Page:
Modern load balancers can be configured to identify DDoS-related activity and automatically redirect unwanted traffic to a public cloud provider. Instead of flooding your cluster, all junk requests are sent to infrastructure owned by companies like Google and Amazon. They can easily absorb the traffic and have the power to analyze the source of the attack and take precautions to minimize future nefarious activity.
Meanwhile, your managed VPS cluster remains fully operational and completely isolated from the DDoS threat.
ScalaHosting Managed VPS Clusters
Managed VPS hosting has been at the center of ScalaHosting’s portfolio for over a decade now. Over the years, we’ve built a reputation as one of the leading providers of cloud virtual private servers, and we’ve attracted the attention of the owners of some high-profile projects.
Some of our clients’ apps and websites aren’t entirely suitable for a single-VPS setup, though. They need a high-availability service with excellent speed and a reliable failover mechanism ensuring no hardware faults can disrupt their operation.
This is exactly what our managed VPS cluster solutions provide. High-traffic websites and mission-critical applications can take advantage of VPS clusters built by industry experts with decades of experience.
Our solutions are tailored to the individual projects’ specific requirements, and the customization options are pretty much limitless. You can have all your servers in a single data center, working in an Active-Passive topology, or set up a multi-location Active-Active network.
In all cases, our system administrators will implement robust load balancing solutions designed to spread the load evenly and maintain perfect performance even during busy periods. To guarantee the reliability you’re after, your cluster never bets on a single load balancer. There’s always at least one backup, and in a multi-region cluster – the setup is replicated in every data center, eliminating any chance of downtime.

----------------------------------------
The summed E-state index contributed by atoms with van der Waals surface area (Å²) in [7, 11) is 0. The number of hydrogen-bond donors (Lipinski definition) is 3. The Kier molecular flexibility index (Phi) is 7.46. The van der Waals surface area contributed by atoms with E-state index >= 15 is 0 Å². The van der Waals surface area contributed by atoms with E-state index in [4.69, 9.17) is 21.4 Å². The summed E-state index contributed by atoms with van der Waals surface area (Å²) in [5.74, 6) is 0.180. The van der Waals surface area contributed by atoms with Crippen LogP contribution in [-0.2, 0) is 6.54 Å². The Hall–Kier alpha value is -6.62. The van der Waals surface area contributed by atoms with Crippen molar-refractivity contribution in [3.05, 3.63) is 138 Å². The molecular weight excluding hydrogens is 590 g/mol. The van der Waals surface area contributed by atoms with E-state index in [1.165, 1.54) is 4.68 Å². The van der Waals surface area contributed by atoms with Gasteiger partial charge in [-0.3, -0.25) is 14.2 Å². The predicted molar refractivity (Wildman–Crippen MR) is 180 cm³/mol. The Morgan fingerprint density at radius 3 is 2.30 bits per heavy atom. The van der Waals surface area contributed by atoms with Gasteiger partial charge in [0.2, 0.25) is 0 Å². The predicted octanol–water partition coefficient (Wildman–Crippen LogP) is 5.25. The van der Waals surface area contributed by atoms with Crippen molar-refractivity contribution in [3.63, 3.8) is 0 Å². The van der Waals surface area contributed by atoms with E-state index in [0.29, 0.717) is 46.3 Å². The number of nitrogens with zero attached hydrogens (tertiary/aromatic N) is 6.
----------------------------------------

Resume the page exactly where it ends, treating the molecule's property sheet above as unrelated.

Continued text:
Because every project has individual needs, our experts are on hand to speak to you, find out more about what you’re trying to achieve, and draw up plans for the best solution for you. They will then build your cluster and, because the service is fully managed, configure it to provide the best possible hosting environment for your site.
Don’t hesitate to contact us if you have any more questions.
Load balancing is central to any multi-node hosting infrastructure. With it, you can get the performance and reliability benefits of using more than one server. However, building a good load balancing solution is trickier than you think.
Technology has evolved to the point where you have many different options and quite a few factors that can alter the direction you’re heading. Going through them carefully and carefully planning every step gives you the best chance of making the most out of your managed VPS cluster.
Q: What is the most widely used load balancing algorithm?
A: Round-robin is the most popular load balancing algorithm, implemented in production server farms worldwide. It does an excellent job in most scenarios and is easy to understand and put into action.
Q: What is dynamic load balancing?
A: A dynamic load balancer is constantly fed information regarding the health and load of each server. Based on this, it identifies which node can fulfill pending requests more efficiently and reroutes traffic to it. As the load on each server changes, the load balancer adapts and forwards traffic to the different machines in order to extract the best possible performance.
Q: What is the difference between load balancing and load sharing?
A: Load sharing implies that two or more servers work together to serve a website or an application. One of them may be handling 90% of the traffic while the others process just 10%. A load balancer redirects requests in a way that ensures the efficient utilization of all the available hardware.